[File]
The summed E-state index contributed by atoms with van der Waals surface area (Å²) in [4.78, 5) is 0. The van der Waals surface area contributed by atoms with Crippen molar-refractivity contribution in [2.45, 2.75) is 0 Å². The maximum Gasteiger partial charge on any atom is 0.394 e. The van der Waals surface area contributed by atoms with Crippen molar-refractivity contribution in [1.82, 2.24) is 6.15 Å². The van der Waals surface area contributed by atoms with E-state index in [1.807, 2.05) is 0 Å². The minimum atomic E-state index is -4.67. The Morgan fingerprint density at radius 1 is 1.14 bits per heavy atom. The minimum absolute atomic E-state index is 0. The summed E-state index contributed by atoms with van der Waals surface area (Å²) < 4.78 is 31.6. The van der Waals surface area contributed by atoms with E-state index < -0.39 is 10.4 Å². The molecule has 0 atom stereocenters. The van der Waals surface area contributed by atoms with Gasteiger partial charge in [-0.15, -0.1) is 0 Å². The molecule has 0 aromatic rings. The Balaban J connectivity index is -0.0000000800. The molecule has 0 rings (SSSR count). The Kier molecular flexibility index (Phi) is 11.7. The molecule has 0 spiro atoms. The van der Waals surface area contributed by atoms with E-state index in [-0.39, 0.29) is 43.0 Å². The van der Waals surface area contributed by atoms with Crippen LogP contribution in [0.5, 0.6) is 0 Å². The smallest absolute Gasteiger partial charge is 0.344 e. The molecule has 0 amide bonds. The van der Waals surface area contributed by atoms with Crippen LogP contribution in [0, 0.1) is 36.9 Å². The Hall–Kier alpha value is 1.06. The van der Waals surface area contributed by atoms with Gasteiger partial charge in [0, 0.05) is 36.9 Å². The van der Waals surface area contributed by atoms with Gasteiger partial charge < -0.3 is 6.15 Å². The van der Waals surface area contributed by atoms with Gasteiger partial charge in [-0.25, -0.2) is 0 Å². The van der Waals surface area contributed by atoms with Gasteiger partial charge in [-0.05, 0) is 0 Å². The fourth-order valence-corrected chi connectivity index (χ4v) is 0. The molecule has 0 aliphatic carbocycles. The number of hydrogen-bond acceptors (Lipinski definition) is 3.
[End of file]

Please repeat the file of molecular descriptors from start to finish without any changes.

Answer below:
The summed E-state index contributed by atoms with van der Waals surface area (Å²) in [4.78, 5) is 0. The van der Waals surface area contributed by atoms with Crippen molar-refractivity contribution in [2.45, 2.75) is 0 Å². The maximum Gasteiger partial charge on any atom is 0.394 e. The van der Waals surface area contributed by atoms with Crippen molar-refractivity contribution in [1.82, 2.24) is 6.15 Å². The van der Waals surface area contributed by atoms with E-state index in [1.807, 2.05) is 0 Å². The minimum atomic E-state index is -4.67. The Morgan fingerprint density at radius 1 is 1.14 bits per heavy atom. The minimum absolute atomic E-state index is 0. The summed E-state index contributed by atoms with van der Waals surface area (Å²) < 4.78 is 31.6. The van der Waals surface area contributed by atoms with E-state index < -0.39 is 10.4 Å². The molecule has 0 atom stereocenters. The van der Waals surface area contributed by atoms with Gasteiger partial charge in [-0.15, -0.1) is 0 Å². The molecule has 0 aromatic rings. The Balaban J connectivity index is -0.0000000800. The molecule has 0 rings (SSSR count). The Kier molecular flexibility index (Phi) is 11.7. The molecule has 0 spiro atoms. The van der Waals surface area contributed by atoms with E-state index in [-0.39, 0.29) is 43.0 Å². The van der Waals surface area contributed by atoms with Crippen LogP contribution in [0.5, 0.6) is 0 Å². The smallest absolute Gasteiger partial charge is 0.344 e. The molecule has 0 amide bonds. The van der Waals surface area contributed by atoms with Crippen LogP contribution in [0, 0.1) is 36.9 Å². The Hall–Kier alpha value is 1.06. The van der Waals surface area contributed by atoms with Gasteiger partial charge in [0, 0.05) is 36.9 Å². The van der Waals surface area contributed by atoms with Gasteiger partial charge < -0.3 is 6.15 Å². The van der Waals surface area contributed by atoms with Gasteiger partial charge in [-0.25, -0.2) is 0 Å². The van der Waals surface area contributed by atoms with Gasteiger partial charge in [-0.05, 0) is 0 Å². The fourth-order valence-corrected chi connectivity index (χ4v) is 0. The molecule has 0 aliphatic carbocycles. The number of hydrogen-bond acceptors (Lipinski definition) is 3.